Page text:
Today’s NewsStand — Nov. 19, 2019

Featuring hospital and health care headlines from the media and the Web.

Iowa News

Why Iowa doctors are so concerned with vaping chemicals
The Centers for Disease Control has officially named the lung injury connected to vaping. There are more than 40 confirmed cases in Iowa. Some patients were treated right here in Des Moines. Dr. Richard Deming, the Medical Director at MercyOne Cancer Center, is more concerned than ever before about the long and short term effects of vaping. Hear why doctors are so concerned about what chemicals are in vaping products. (KCCI)

Eastern Iowa Mental Health Region accepts Muscatine withdrawal letter
After intense discussion, the Eastern Iowa Mental Health and Disabilities Region Governing Board voted 4-0 to accept the withdrawal letter of Muscatine County from the board. Board member and Muscatine County Supervisor Nathan Mather abstained from the vote. Muscatine’s board of supervisors voted earlier this month to leave the Eastern Iowa Mental Health Region, slated for June 30, 2020. They voted to leave due to financial issues and incoming cuts for fiscal year 2021 and 2022 that would likely leave Eastern Iowa with fewer services. (Quad-City Times)

As funding disappears for Handicapped Development Centers, so do opportunities
In a back room of the Handicapped Development Center in Davenport called the Workshop, Norman Blake helps package Wahl trimmer kits. About 80 more of the center’s clients assemble small parts, label parts, and do other tasks for private companies. For HDC clients with disabilities, like Blake, it’s a chance to take pride in a job well done and earn a paycheck doing piece work a few hours a week. But the funding stream for general sheltered workshops is fading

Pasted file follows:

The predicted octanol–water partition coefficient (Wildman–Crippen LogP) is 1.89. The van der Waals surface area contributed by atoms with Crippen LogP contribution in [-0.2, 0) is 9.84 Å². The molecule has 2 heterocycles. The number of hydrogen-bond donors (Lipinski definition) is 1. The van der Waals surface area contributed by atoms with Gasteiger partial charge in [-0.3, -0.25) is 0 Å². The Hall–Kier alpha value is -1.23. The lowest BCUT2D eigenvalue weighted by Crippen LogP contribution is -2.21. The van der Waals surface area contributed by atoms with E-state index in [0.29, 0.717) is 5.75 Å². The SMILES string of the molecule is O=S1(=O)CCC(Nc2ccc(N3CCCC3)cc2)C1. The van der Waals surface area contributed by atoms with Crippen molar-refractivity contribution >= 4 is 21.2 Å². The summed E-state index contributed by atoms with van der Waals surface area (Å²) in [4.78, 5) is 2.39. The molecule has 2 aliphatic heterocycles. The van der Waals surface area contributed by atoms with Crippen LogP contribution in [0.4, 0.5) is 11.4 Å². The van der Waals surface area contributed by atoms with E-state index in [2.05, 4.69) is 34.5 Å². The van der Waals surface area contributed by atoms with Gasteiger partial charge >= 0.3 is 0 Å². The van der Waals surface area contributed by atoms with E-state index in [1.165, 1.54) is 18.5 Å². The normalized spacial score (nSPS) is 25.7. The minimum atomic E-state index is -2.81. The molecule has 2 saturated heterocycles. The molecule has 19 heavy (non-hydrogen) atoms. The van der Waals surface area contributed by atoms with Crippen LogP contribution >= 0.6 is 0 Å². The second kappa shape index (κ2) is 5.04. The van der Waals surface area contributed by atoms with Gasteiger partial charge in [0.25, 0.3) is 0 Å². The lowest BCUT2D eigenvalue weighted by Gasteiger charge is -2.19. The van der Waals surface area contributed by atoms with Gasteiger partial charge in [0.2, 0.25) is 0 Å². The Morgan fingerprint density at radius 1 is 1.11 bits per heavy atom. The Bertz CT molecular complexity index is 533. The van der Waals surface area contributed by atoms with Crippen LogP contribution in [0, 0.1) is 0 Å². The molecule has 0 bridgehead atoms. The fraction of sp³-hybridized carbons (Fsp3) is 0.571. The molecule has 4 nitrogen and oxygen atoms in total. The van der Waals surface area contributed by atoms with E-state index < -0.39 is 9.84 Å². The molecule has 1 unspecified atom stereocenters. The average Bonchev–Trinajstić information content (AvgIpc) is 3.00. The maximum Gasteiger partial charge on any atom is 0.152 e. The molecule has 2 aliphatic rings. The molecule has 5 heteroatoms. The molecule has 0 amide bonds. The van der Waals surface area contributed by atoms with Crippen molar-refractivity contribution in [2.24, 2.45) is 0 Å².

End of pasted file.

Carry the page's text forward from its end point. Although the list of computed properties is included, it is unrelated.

National News

Health care remains dominant issue among 2020 voters
Health care is the single most important issue to American voters in the upcoming 2020 presidential election. A YouGov poll released Wednesday found that health care is the most important issue to 19 percent of Americans, more than any other issue. The number rises to 29 percent among Democratic primary voters, the survey found. (Iowa State Daily)

From pagers and fax machines, health care moves slowly to modern communications
Communication is happening everywhere in healthcare—at every handoff and patient interaction, information is being exchanged. Unfortunately, many healthcare professionals are using less than ideal tools for said communication. An estimated 85% of hospitals still rely on pagers, while fax machines account for about 75% of all medical communication. This leads to communication bottlenecks and breakdowns that impact the quality and cost of health care, or worse, patient safety. (Fierce Healthcare)

In a ‘Wild West’ environment, hospitals differ sharply in what patient data they give Google
In deals struck across the U.S., hospital systems appear to be adopting starkly different protocols for sharing personal health information with Google (GOOGL), fueling broad concerns about the ability of patients to control the use of their data. In a controversial collaboration with the hospital chain Ascension, Google gained access to millions of patient records, including names and birth dates, so it could use its artificial intelligence tools to analyze the information. The arrangement has triggered a fact-finding review by federal regulators. (STAT)